And I’m currently loving Mister Miracle, and enjoyed some of what Morrison did with the characters, though I’m not sure they really needed to be the New Gods for most of that (ditto for Mister Miracle I guess, but I still love it for what it is).

PS, yes that twist was I think one of my favorite things about Hunger Dogs.


#4455

I think that it just works since the climax of Hunger Dogs to show Orion’s peace with himself. If characters were being rubbed out - it would hinder that core conceit. And Darkseid’s increasing loneliness and isolation is probably the only thing that saved an otherwise blunt and obvious plot device to bring characters back for use.

I enjoy aspects of Morrison’s work on New Gods. It was only when he tried at parallelisms and focus that I think it really fumbled a lot for me. Re-read Seven Soldiers recently and there are some top notch revisioning potential in there…but it doesn’t gel at the end - and I still find Orion/Batman a stretch. King’s Mister Miracle…I like aspects of too. Overall, I dislike it, but there are panels I find nice…from time to time.

Simonson’s Orion though - especially the first few arcs - just a great amount of time spent building stuff up. I don’t even mind the “cap-helmet”.


#4456

Just finished the Justifiers issue of Forever People. Holy shit that was good comics. So far it’s my favorite issue, as it combines Kirby’s wild ideas and humor with moving and personal political/social commentary. Plus, it’s got that great dialogue between Darkseid and Glorious Godfrey at the end. “I am the revelation! The tiger-force at the core of all things!”

Soooooo good.


#4457

Definitely one of the best.

I’ll always put THE PACT as the number one, and GLORY BOAT and HIMON are somewhere behind. I think HAPPYLAND might be my favorite of FOREVER PEOPLE (that issue follows the one your’e talking about) but Justifiers is high on the list.

Honestly, it’s an incredibly fertile brew. I’m amazed anew every time I sit down with it.


#4458

My local shop runs a deal every christmas where if you spend £100, they give you £10 back in credit. So today I went in and along with my normal comics, I picked up From Hell, Superman American Alien, Northlanders vol 3, and Blankets. Not a bad haul at all.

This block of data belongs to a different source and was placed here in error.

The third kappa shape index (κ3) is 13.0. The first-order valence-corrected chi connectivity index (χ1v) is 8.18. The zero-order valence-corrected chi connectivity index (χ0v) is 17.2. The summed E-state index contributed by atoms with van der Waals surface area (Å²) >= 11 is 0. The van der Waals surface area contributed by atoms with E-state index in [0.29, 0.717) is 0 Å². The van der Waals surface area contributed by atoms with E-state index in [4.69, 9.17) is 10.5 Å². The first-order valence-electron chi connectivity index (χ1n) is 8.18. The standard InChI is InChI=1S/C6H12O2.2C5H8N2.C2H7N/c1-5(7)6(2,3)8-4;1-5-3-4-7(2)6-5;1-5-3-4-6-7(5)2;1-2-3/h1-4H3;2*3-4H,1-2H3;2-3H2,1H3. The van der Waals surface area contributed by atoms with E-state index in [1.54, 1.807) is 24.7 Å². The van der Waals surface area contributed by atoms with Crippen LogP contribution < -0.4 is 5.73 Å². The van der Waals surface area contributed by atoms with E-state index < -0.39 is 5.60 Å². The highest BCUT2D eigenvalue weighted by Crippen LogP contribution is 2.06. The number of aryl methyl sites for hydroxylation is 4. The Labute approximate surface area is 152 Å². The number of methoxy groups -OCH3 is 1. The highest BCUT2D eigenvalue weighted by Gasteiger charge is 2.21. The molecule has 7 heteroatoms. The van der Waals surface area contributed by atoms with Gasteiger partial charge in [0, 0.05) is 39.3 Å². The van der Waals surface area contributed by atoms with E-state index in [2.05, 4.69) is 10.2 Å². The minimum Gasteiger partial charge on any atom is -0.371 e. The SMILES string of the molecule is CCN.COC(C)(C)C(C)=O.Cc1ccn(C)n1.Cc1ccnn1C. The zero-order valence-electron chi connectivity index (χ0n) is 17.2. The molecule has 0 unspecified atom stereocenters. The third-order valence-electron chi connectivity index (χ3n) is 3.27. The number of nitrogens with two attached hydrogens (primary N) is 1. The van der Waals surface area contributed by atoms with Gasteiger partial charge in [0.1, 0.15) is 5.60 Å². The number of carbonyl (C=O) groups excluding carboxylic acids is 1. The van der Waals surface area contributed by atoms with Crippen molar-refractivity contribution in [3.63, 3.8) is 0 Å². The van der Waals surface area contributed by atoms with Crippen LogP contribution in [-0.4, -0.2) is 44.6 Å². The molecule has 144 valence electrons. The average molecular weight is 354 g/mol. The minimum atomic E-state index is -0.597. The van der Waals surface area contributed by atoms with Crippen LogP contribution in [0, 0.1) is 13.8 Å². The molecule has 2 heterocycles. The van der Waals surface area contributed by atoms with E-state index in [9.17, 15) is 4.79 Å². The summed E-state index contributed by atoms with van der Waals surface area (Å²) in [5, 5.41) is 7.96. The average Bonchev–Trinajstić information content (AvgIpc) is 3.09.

#4459

From Hell is amaaaazing. I like it even better than Watchmen.


#4460

I’ve had a digital copy sitting in my Humble Library for months, I really need to get around to reading it.


#4461

I was actually looking for Watchmen when I went in! I’ve decided it’s high time I read it, I started reading comics when I was 15 and I’m pretty sure I’ve developed enough of an appreciation and understanding of the form in the intervening 10 years that I’m now ready to take on the big shot. The Wicked + The Divine is shaping up to becoming my favourite ever series , and I know enough about Watchmen to recognise that it’s one big Watchmen riff, so I think now is the time.


#4462

Yeah…that’d do it. Those are probably the best issues of the Saga all in one post. Plus the DEATH WISH OF TERRIBLE TURPIN.

I think I’d rank Happyland higher simply due to Desaad being one of the most interesting bits of the mythology for me. I mean, he’s Darkseid’s childhood best friend and technically second in command of Apokolips? It’s something that really amps him up in my view.


#4463

I bought it during a Comixology sale a few years ago. I haven’t gotten more than a few pages in.

Currently reading the Miracle Man digital trades - the ordering is very weird; I don’t quite get why it’s been sequenced like this.